TINGE Magazine - http://www.tingemagazine.org

Issue 2


 · Poetry

Eventually you’re going to do it: approach the orange object, pick it up and wonder. What is it? Something you got for free on the plane, or something that got left behind in the sand? Two people who are not and were lovers, get on a plane. They already acquired the tickets. On the plane, like everywhere, they are surrounded by a lot of orange objects, but only one of them experiences it. The other? One day the right one will come along, the right orange object. You will discover there are words in it that don’t try to contain you but nor do they erase the possibility that your body could be breathing in and out in that environment. Which? The one on the page or the one you just noticed is surrounding it? A beach scene maybe, everyone likes those. You shrug, and your hands begin to itch, wanting pages. No more hands! I’m sick of hearing about everybody’s hands, like oysters! The expert begins to shout, a baritone voice-over that shakes the whole scene: the sand, beach chairs, the other vacationers, the towels getting wet, slaps of water from the pool as the volume increases: Whenever you hear hands, tear the page!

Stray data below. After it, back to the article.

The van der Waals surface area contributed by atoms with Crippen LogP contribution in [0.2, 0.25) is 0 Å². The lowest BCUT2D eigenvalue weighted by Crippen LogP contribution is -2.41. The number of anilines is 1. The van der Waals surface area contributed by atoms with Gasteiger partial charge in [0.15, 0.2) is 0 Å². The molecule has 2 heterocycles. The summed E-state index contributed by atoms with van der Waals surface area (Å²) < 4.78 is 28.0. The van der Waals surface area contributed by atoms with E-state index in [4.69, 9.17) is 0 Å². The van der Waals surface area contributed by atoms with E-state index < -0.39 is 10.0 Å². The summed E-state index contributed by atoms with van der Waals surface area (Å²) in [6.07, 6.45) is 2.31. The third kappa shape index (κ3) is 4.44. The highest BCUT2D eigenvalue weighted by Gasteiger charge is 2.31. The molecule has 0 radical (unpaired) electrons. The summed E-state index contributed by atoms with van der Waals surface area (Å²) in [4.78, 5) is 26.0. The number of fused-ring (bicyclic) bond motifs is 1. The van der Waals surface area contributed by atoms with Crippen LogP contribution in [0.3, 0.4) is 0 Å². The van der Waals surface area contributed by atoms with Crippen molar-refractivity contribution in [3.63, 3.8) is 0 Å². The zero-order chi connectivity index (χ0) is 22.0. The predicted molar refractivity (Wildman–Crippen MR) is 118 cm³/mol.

While you examine the orange object, I go back in time, start tearing sentences, then hair. Like it’s the nineties and feeling is over and you just keep reaching for the glove box at that rest stop forever. You start to put on the gloves from the box but I want you to be with the orange objects, I want to watch them disturb, rearrange your cellular functions, the workings of your internal organs. Nothing is leaking but there is rearrangement, careful redesign. You can put the book down but not deny that this is happening. This book is stronger than five hundred thousand animals taking off your shirt. I am shouting from the next vacation rental over. This book is smarter than your shirt. You are banging on the wall. This book gives me a technological advantage in the form of time. But we’re not lovers anymore, you yell back, you don’t need any such advantage. You are getting softer, like someone else’s hands, and you’re right, but this book is still banging on my chest like an extra limb, making me over into someone who knows how to want, to read it or say.

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